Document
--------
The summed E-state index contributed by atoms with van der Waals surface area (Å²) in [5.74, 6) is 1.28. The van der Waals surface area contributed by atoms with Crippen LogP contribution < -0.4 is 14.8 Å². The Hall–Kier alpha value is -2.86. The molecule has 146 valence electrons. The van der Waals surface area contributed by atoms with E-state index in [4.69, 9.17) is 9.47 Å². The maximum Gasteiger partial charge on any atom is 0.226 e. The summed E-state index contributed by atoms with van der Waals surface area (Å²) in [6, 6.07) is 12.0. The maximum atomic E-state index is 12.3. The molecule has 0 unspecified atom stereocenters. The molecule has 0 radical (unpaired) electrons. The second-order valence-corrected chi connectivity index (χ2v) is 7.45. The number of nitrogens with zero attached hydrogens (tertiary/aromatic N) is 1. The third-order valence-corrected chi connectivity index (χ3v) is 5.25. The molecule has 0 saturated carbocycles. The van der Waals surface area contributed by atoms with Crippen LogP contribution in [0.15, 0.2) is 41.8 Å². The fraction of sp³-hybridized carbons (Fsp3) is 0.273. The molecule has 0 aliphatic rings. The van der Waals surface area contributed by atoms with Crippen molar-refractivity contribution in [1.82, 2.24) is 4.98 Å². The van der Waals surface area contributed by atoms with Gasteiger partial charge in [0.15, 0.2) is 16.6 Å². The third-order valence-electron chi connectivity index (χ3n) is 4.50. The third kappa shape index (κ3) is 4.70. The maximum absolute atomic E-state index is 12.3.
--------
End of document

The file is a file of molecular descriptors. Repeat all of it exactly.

The summed E-state index contributed by atoms with van der Waals surface area (Å²) in [5.74, 6) is 1.28. The van der Waals surface area contributed by atoms with Crippen LogP contribution < -0.4 is 14.8 Å². The Hall–Kier alpha value is -2.86. The molecule has 146 valence electrons. The van der Waals surface area contributed by atoms with E-state index in [4.69, 9.17) is 9.47 Å². The maximum Gasteiger partial charge on any atom is 0.226 e. The summed E-state index contributed by atoms with van der Waals surface area (Å²) in [6, 6.07) is 12.0. The maximum atomic E-state index is 12.3. The molecule has 0 unspecified atom stereocenters. The molecule has 0 radical (unpaired) electrons. The second-order valence-corrected chi connectivity index (χ2v) is 7.45. The number of nitrogens with zero attached hydrogens (tertiary/aromatic N) is 1. The third-order valence-corrected chi connectivity index (χ3v) is 5.25. The molecule has 0 saturated carbocycles. The van der Waals surface area contributed by atoms with Crippen LogP contribution in [0.15, 0.2) is 41.8 Å². The fraction of sp³-hybridized carbons (Fsp3) is 0.273. The molecule has 0 aliphatic rings. The van der Waals surface area contributed by atoms with Crippen molar-refractivity contribution in [1.82, 2.24) is 4.98 Å². The van der Waals surface area contributed by atoms with Gasteiger partial charge in [0.15, 0.2) is 16.6 Å². The third-order valence-electron chi connectivity index (χ3n) is 4.50. The third kappa shape index (κ3) is 4.70. The maximum absolute atomic E-state index is 12.3.